Earth Observation, Spatial Data Quality, and Neglected Tropical Diseases

Hamm, Nicholas A.S., Soares Magalhaes, Ricardo J. and Clements, Archie C.A. (2015) Earth Observation, Spatial Data Quality, and Neglected Tropical Diseases. PLoS Neglected Tropical Diseases, 9 12: 945. doi:10.1371/journal.pntd.0004164

Author Hamm, Nicholas A.S.
Soares Magalhaes, Ricardo J.
Clements, Archie C.A.
Title Earth Observation, Spatial Data Quality, and Neglected Tropical Diseases
Journal name PLoS Neglected Tropical Diseases   Check publisher's open access policy
ISSN 1935-2735
Publication date 2015-12-17
Year available 2015
Sub-type Critical review of research, literature review, critical commentary
DOI 10.1371/journal.pntd.0004164
Open Access Status DOI
Volume 9
Issue 12
Start page 945
Total pages 24
Place of publication San Francisco, CA, United States
Publisher Public Library of Science
Language eng
Abstract Earth observation (EO) is the use of remote sensing and in situ observations to gather data on the environment. It finds increasing application in the study of environmentally modulated neglected tropical diseases (NTDs). Obtaining and assuring the quality of the relevant spatially and temporally indexed EO data remain challenges. Our objective was to review the Earth observation products currently used in studies of NTD epidemiology and to discuss fundamental issues relating to spatial data quality (SDQ), which limit the utilization of EO and pose challenges for its more effective use. We searched Web of Science and PubMed for studies related to EO and echinococossis, leptospirosis, schistosomiasis, and soil-transmitted helminth infections. Relevant literature was also identified from the bibliographies of those papers. We found that extensive use is made of EO products in the study of NTD epidemiology; however, the quality of these products is usually given little explicit attention. We review key issues in SDQ concerning spatial and temporal scale, uncertainty, and the documentation and use of quality information. We give examples of how these issues may interact with uncertainty in NTD data to affect the output of an epidemiological analysis. We conclude that researchers should give careful attention to SDQ when designing NTD spatial-epidemiological studies. This should be used to inform uncertainty analysis in the epidemiological study. SDQ should be documented and made available to other researchers.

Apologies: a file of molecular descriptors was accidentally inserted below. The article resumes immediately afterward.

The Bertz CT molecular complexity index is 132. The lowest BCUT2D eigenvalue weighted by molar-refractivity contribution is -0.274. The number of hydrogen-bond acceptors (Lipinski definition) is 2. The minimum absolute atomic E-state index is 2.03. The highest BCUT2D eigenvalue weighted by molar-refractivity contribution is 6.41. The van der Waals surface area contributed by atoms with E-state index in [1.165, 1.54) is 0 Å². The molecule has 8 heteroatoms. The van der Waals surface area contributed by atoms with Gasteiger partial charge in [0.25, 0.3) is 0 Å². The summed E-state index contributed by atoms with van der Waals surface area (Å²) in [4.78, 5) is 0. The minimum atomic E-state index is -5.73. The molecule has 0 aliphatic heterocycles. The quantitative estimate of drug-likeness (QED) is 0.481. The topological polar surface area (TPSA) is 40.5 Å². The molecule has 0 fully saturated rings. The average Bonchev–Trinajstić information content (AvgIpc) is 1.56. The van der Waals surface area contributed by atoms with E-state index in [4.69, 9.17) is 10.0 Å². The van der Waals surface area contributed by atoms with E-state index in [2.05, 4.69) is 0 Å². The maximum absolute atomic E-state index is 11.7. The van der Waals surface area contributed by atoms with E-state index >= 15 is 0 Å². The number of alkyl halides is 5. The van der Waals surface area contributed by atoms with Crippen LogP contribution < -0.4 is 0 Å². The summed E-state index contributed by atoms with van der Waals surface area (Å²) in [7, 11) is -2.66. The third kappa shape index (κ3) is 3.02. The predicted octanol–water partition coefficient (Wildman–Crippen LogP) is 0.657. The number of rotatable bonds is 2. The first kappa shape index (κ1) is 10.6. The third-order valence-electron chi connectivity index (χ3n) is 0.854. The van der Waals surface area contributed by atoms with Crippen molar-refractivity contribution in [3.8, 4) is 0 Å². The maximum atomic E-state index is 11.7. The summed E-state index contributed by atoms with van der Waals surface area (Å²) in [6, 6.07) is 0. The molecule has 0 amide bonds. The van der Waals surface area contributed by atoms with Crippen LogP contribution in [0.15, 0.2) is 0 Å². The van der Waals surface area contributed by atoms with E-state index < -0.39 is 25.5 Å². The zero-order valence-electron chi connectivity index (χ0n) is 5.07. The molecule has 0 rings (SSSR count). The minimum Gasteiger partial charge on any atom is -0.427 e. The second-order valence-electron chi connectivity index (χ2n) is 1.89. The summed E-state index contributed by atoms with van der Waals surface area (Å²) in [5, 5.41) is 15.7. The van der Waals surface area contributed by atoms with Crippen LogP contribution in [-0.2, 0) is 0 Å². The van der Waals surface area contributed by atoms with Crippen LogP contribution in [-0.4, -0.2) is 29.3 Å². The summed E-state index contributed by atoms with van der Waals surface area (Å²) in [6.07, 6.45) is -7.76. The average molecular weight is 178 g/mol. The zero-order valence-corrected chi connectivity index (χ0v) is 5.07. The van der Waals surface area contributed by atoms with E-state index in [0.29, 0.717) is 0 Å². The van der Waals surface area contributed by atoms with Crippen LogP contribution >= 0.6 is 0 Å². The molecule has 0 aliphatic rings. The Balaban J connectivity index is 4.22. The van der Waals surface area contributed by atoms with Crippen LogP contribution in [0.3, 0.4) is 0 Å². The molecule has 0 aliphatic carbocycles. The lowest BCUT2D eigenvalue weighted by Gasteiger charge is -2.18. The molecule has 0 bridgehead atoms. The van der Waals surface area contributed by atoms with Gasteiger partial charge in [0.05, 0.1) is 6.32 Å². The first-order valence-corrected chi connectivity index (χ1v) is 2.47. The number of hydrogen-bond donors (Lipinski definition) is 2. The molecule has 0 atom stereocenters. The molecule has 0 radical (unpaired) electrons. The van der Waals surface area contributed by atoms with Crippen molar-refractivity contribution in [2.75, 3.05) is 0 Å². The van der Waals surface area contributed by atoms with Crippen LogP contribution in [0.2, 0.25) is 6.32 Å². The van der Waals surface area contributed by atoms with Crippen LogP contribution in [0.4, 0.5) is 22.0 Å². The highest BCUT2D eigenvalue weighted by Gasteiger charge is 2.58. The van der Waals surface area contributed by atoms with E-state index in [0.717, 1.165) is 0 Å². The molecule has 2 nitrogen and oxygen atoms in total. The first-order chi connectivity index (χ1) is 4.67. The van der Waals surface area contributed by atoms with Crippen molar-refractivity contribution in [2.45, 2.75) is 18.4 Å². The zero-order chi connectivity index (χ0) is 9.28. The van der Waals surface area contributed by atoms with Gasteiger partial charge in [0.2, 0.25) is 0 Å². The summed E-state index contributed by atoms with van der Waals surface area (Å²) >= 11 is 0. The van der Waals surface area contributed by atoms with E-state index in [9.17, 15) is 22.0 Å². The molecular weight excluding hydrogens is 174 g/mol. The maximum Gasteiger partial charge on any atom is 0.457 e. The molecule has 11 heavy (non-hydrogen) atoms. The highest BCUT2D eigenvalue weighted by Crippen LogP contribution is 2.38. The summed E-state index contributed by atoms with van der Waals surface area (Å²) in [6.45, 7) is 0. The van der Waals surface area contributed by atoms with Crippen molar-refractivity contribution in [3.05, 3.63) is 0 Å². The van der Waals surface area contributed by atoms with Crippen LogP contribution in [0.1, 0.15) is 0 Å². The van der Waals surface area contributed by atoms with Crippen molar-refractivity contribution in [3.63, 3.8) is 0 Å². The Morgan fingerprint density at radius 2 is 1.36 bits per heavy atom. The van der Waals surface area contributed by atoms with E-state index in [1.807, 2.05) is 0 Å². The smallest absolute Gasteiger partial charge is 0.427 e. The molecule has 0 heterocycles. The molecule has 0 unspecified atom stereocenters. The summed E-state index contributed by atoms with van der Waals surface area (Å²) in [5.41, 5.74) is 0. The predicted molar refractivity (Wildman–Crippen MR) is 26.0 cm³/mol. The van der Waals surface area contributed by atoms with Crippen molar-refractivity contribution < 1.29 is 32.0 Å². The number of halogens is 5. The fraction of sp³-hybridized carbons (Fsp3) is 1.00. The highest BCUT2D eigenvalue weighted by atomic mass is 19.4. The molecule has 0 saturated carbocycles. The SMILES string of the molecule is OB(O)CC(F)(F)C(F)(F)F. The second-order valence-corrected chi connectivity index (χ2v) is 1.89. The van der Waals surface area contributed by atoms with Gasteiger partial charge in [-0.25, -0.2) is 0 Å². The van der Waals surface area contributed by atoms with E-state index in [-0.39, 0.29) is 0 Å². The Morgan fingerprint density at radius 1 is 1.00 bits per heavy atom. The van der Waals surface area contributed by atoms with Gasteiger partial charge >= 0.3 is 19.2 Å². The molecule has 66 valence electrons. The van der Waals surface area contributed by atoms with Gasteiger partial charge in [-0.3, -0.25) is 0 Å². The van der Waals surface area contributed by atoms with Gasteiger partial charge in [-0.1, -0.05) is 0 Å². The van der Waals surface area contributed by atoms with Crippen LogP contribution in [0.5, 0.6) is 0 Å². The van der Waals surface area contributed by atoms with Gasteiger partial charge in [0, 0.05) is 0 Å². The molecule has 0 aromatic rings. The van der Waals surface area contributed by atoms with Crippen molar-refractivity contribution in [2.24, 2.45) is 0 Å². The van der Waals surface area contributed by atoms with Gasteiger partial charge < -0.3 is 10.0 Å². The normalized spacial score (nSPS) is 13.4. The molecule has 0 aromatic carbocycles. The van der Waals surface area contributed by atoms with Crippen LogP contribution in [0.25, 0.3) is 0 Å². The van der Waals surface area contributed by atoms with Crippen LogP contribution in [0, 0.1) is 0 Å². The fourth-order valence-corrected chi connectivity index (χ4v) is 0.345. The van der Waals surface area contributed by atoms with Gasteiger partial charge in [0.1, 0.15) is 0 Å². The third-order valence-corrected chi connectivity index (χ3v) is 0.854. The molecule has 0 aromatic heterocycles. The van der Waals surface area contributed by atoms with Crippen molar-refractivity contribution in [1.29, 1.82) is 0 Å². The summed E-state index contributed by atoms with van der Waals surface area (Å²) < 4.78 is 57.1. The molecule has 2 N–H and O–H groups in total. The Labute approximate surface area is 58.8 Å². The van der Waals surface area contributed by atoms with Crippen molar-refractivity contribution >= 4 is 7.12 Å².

Keyword General Earth and Planetary Sciences
Q-Index Code C1
Q-Index Status Provisional Code
Grant ID App1058878
Institutional Status UQ

Document type: Journal Article
Sub-type: Critical review of research, literature review, critical commentary
Collections: Official 2016 Collection
School of Public Health Publications
School of Veterinary Science Publications
Child Health Research Centre Publications
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Citation counts: TR Web of Science Citation Count  Cited 11 times in Thomson Reuters Web of Science Article | Citations
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